Philosophy | Introductory Symbolic Logic
P250 | 4560 | H. Demir
In a nutshell, Logic deals with ‘good reasoning’, and the main tool by
which we reason is arguments. So, to identify ‘good reasoning’
requires asking questions like ‘Is this argument valid?’ or "Does the
conclusion of this argument follow from its premises?" To find the
answer is a little bit tricky, because we have to imagine all possible
situations in which the premises are true and then find out if the
conclusion is true in those situations. A HUGE TASK… In many cases, it
is almost impossible to cover all possible situations.
In this course, we will try to learn some formal tools that will help
us to avoid the burden of imagining all possible situations. The first
of these formal tools is called Propositional Logic. As we will see,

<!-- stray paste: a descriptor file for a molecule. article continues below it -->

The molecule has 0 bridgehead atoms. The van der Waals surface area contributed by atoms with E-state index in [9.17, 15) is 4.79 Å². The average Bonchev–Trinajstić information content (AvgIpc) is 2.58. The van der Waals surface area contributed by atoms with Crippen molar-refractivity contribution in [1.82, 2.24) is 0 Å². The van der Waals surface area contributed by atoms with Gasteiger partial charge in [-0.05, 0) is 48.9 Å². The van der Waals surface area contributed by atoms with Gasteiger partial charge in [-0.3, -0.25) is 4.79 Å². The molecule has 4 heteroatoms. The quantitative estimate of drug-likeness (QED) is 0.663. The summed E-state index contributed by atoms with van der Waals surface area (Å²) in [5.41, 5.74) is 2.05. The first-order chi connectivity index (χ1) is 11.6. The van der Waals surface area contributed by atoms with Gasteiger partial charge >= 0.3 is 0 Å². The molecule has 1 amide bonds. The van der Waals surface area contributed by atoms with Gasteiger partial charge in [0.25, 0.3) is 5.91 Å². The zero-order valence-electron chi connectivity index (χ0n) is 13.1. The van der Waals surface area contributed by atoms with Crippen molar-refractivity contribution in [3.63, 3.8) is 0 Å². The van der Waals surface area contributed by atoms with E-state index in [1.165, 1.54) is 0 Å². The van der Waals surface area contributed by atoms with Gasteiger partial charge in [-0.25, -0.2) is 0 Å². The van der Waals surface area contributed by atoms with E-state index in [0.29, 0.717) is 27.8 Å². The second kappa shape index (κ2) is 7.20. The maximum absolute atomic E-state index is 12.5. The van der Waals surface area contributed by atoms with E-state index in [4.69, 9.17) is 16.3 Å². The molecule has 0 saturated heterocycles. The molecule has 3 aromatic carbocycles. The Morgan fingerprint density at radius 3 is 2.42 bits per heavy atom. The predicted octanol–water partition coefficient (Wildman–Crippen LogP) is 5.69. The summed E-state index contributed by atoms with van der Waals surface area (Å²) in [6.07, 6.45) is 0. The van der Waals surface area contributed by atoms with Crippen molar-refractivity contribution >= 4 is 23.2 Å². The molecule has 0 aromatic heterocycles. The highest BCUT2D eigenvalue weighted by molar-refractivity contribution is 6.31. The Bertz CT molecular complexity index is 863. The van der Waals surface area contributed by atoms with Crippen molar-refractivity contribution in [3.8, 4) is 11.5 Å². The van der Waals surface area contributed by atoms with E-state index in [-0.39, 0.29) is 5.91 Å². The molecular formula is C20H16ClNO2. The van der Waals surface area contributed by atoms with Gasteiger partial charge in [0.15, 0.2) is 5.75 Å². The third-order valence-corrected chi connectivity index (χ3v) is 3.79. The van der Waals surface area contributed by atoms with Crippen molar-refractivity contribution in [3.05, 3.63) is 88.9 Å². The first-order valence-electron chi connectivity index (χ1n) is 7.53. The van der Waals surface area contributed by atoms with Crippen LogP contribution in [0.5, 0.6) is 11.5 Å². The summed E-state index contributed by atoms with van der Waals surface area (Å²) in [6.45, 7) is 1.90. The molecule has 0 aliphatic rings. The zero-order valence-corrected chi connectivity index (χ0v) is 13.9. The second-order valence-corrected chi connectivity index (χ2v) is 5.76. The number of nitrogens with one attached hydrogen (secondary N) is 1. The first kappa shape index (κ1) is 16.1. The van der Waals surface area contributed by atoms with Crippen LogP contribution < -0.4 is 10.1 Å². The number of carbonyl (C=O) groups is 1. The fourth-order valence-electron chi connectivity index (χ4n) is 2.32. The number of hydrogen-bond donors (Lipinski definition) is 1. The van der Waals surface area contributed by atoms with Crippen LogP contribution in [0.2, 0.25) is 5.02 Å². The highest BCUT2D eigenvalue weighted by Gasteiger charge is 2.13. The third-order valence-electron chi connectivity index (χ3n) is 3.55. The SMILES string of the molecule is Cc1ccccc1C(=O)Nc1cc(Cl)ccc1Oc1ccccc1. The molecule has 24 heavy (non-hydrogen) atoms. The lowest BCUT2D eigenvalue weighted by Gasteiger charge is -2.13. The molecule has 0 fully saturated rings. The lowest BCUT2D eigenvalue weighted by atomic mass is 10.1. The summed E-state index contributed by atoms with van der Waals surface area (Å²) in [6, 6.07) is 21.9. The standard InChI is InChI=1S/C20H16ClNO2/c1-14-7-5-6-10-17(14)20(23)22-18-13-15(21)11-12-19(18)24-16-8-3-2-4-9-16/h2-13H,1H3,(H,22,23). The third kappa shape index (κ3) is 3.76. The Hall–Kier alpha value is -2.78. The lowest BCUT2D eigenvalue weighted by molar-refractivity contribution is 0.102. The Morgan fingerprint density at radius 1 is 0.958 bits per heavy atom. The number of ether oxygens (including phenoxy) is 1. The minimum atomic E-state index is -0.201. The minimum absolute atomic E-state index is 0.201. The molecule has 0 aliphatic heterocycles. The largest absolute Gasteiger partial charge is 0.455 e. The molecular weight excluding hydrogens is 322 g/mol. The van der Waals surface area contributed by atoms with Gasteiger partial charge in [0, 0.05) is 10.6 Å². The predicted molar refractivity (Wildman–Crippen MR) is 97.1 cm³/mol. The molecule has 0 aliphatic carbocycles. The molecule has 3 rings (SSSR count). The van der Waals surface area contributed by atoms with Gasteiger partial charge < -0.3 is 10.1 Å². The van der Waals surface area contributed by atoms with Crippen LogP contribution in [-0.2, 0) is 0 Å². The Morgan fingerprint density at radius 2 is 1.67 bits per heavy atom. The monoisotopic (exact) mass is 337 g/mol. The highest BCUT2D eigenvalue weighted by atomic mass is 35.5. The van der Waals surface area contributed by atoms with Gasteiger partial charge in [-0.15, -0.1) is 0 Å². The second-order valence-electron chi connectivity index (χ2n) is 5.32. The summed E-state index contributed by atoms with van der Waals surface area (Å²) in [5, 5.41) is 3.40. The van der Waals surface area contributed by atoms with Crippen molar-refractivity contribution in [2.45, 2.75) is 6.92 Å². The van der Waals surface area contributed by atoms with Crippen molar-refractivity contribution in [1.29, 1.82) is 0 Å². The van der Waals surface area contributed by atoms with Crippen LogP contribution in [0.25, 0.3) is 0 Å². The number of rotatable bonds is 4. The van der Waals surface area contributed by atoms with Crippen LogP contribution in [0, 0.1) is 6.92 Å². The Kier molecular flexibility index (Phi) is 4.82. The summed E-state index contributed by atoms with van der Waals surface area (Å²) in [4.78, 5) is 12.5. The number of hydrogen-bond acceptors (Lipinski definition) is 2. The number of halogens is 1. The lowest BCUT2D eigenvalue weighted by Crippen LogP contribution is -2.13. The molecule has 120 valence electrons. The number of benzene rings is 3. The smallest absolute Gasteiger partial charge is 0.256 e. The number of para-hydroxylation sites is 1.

it is a pretty useful tool for identifying valid arguments. However,
it is not powerful enough to deal with some arguments: the ones which
have quantifiers like ‘all’ and ‘some’ in their premises and/or
conclusion. Hence, we will extend Propositional Logic to Predicate
Logic which is nothing but Propositional Logic plus two quantifiers.
At the end of the semester, hopefully, we will be able to deal with
all arguments. An ambitious, but manageable claim.
Such a course in formal logic will be useful for philosophy,
athematics, computer science, cognitive science and informatics
majors, and many others.
The course grade will be determined on the basis of one midterm, one
final and regular homeworks/quizzes. The text book is Barwise and
Etchemendy’s “Language, Proof and Logic” published by CSLI. Please
feel free to send an e-mail to the instructor if you have any question
and/or comment. (firstname.lastname@example.org)